Courtesy: Chennai Realty Magazine

Due to the sheer number of construction and development projects being carried out simultaneously,
often the deciding factor for the question Which project is better? is dependent on whether these
projects meet Chennai Metropolitan Development Authority (CMDA) guidelines. Though the CMDA
guidelines for developmental projects are quite extensive, let us look into one of the most important
highlights that buildings should meet in order to receive CMDA approval.
The rules laid down by the CMDA divide buildings into three types, ordinary buildings, special
buildings and multi-storeyed buildings. This classification is based on the height of the buildings,
number of households in a plot and extent of commercial activity. The ordinary buildings are the
buildings that do not exceed a height of 9 m (30) in height. These are generally low ground plus onestoreyed building. The special buildings cannot exceed a height of 15 m (50). These are generally
residential or commercial buildings with more than two floors. The special buildings are, as the name
suggests, a special type of multi-storeyed buildings. These consist of residential buildings with more
than four dwelling units and commercial buildings exceeding 300 meter square (3228 sq. ft.) of plinth
area. When it comes to these buildings, the height of 15 m matters more than the use to which they
are put, be it residential or commercial.
However, most of the buildings, nowadays, fall under the special category section and hence, this is
the topic we will take forward here.

The Floor Space Index (FSI), also known as Floor Area Ratio (FAR), Floor Space Ratio (FSR) and
Plot Ratio, is the index by which the total constructible area can be calculated. This index is used by
the authorities to control the density of development.
Constructible area = Land Area * FSI Index
The FSI for ordinary and special buildings (residential and commercial) is 1.5. This means that the
plinth area should not exceed 1.5 times the area of the plot where construction is being projected. If

the area of the plot where the construction is proposed is 9600 sq.ft, with a 1.5 FSI, the total plinth
area is 14,400 sq.ft. However, there are a few exemptions to the this calculation like parking area,
electrical transformer room, garbage area, caretaker's room, etc., provided the plinth area of such
service areas does not exceed 10% of the total plinth area. Staircase headroom and the lift machine
room in the topmost floor are also excluded from this calculation.
FSI can be availed on all plots that abut on a road that has a minimum width of 30 feet. The premium
FSI for plots that meet roads that have a width of 30 feet or more and lesser than 40 feet is 20% of the
normal FSI. The buildings on plots that abut roads that have a width more than 40 feet and lesser than
60 feet, have a premium FSI of 30% and the plots that abut a road with a width of 60 feet or more
have a premium FSI of 40%. However, premium FSIs are allowed for specific regions only and are
also accompanied by additional premium fees.
Carpet Area, Saleable area, super built-up area and the list never ends. It is the first time end users
who often have questions regarding these terms and rightly so! With the abundant usage of words like
these throughout the purchase agreement, buyers need to be fully aware of these terminologies to
ensure that they are getting what they are promised in the agreement.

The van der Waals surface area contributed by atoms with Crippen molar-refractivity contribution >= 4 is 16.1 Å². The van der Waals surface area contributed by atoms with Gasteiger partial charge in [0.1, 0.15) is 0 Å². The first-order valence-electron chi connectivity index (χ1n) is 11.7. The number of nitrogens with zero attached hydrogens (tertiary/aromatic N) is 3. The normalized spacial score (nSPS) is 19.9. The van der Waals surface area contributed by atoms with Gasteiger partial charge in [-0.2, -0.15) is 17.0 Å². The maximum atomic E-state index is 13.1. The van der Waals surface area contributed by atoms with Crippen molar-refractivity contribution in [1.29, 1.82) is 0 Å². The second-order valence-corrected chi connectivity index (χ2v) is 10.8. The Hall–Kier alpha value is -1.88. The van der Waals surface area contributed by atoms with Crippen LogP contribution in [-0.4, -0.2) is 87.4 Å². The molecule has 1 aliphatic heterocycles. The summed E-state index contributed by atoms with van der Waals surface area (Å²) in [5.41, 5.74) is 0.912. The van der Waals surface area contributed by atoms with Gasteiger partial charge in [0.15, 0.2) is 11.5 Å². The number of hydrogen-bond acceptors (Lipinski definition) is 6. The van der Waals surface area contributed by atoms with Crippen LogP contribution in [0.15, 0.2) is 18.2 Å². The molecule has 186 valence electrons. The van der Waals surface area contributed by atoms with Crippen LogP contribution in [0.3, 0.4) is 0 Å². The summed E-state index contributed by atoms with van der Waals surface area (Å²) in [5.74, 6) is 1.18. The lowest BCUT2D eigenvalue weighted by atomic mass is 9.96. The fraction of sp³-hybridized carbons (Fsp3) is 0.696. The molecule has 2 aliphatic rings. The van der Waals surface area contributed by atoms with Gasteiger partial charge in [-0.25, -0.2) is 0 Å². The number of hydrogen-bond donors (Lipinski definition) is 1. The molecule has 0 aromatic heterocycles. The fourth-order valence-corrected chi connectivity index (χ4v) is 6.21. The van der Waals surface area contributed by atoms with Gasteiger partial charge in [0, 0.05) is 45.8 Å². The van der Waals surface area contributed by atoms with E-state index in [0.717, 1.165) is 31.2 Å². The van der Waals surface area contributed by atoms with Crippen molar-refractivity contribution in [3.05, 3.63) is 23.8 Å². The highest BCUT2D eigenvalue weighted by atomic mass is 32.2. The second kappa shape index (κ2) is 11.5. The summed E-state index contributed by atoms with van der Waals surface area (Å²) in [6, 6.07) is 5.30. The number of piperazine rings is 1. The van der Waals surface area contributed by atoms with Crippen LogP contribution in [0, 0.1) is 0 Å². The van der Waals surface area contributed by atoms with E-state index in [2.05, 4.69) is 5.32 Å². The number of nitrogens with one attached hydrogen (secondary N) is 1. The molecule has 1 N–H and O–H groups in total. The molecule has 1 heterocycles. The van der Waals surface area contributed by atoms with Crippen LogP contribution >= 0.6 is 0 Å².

Let us have a look at some of the basic terminologies that buyers often encounter in agreement
documents as well as advertisements.
Carpet Area: This term stands for what it literally means. Carpet area includes the area over which
carpet can be laid and takes the complete area inside the apartment into account. A buyer has
exclusive rights over the carpet area. Often a misnomer exists that areas like bathroom and kitchen
are excluded from this measurement. However, buyers should note that these areas are also taken
into consideration. Any common areas outside the apartment like staircase, lift, security room, etc. are
excluded from this calculation. Carpet area also does not include any area occupied by the walls of
the house. However, some builders include balcony in the carpet area while some do not. It might be a
good idea to measure the carpet area and confirm the same with the measurements given by the
builder.
In order to measure the carpet area, measure the area of each individual room like bathroom,
bedroom, dining room, etc. and add these up.
Plinth Area: The plinth Area includes the total area that is owned by an apartment owner and
includes Carpet area as well as wall thickness. This includes both the internal and the external walls.
Super Built up Area: This area is the total area that a buyer pays for and includes the carpet area,
wall thickness (plinth area-carpet area) and any common area including but not limited to the security
room, lift, staircase, club house, gymnasium, etc.
Note that a bigger built-up/sale area does not mean a bigger carpet area. Some builders use methods
to calculate the super built-up area which leads to a buyer paying more for a small piece of carpet
area while receiving a lot of other area that the buyer does not care for. If a building does not have

many amenities, a larger proportion of the super built-up area will be held by the carpet area which
means that the buyer gets larger personal area to use.
In modern multi-storeyed projects with premium amenities, the carpet area can be as much as 50% to
70% of the super built-up area.
Per square foot rate: This is quoted by the developer and takes into account the super built-up area
for calculation. This is the reason super built-up area is often also known as the saleable area of the
flat. Comparing the square feet area of different apartments is not the best thing to do as the super
built-up area includes plinth area and common area. Dependent on whether an apartment gives more
or less amenities, the plinth area and the super area might have a higher or lower difference. If the
amenities are basically the same, then comparing the price per square foot might be a good way to
compared different projects. If the difference between plinth area and the carpet area is higher than
10% to 12%, then it might indicate poor architectural planning. In such situations, buyers should
confirm with the builder why such huge a difference exists.
Floor Space Index: This is the ratio between total built-up area and the plot area available. Premium
FSI refers to a larger plinth area allowed due to a higher premium paid.